The Prince by Niccoló Machiavelli
Cover Concept by Lorenzo Princi, 1 April 2012

The Prince

Author: Niccoló Machiavelli

Reviewed by Lorenzo Princi

“One must be a fox in order to recognise traps, and a lion to frighten off wolves...”
I have read this controversial book two or three times yet will not presume to have a total grasp of all its teachings, nor even an intermediate comprehension of them (this is blurb 'hack' remember).

Suffice to say however, that I found it no surprise that The Prince has had much influence on business, war and politics. You need not venture too far from your computer to understand why Machiavelli's thoughts on leadership are still relevant today. A walk through the “business” and “self-help” sections in your local book store demonstrate the quantity of authors who have borrowed from the concepts presented in The Prince. Machiavelli's book differs from those user-friendly guides in that he does not comment on ethics or political correctness. He is objective on the subject of ruling differing kingdoms and this has often been (mis)judged as evil.

If you know little of the book's origin other than catch phrases such as “The ends justify the means.” and “Fortune favours the bold.” then I will add that this book was written, not for general publication, but rather to give advice to one man, Lorenzo De Medici and begins with a letter to him offering this gift. This was written for a very powerful man during a period of Italian history when rulers had much to fear from neighbouring powers. Similiar books had emerged at the time specifically on advising those who were to inherit kingdoms. The Prince stands out as it differs in a way that could be seen as ahead of his time, its ideals were not based on religious teachings or cultural traditions but rather objective action based on true historical examples of good and bad leadership practices.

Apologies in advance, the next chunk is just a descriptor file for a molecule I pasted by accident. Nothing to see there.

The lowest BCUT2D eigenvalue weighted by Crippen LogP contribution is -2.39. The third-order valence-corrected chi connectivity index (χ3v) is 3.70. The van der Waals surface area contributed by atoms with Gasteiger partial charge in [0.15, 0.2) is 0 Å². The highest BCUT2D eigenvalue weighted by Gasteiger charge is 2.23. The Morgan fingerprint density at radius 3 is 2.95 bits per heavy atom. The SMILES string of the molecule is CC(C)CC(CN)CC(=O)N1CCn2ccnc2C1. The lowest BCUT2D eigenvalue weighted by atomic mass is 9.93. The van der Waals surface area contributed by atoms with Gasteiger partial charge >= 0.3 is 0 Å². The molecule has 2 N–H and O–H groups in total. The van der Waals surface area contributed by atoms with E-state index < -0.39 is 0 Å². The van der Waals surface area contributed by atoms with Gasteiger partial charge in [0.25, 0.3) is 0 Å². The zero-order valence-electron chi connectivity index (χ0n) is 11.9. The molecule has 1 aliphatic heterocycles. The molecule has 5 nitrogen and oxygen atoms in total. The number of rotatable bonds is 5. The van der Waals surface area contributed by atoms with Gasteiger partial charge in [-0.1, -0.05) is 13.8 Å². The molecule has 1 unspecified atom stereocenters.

Recent current affairs surrounding action, justification and fortune parallel themes in The Prince, which inspired me to revisit the text. In recent weeks, US President Obama proved that he isn't easily fooled into a traps with his handling of the birth certificate fiasco within his own walls. And in contrast was able to show his directness in ordering the assassination of Osama Bin Ladin abroad. Therefore being both fox and lion.

Machiavellen words are therefore ever present in human civility and cannot be ignorantly dismissed as evil, nor the cause of such. Machiavelli did not invent the things he explains but rather being an astute historian was able to find patterns in the actions of successful rulers from his time and those throughout history. I will not preach to follow or ignore this book, only that you read it before finding reasons to burn it.
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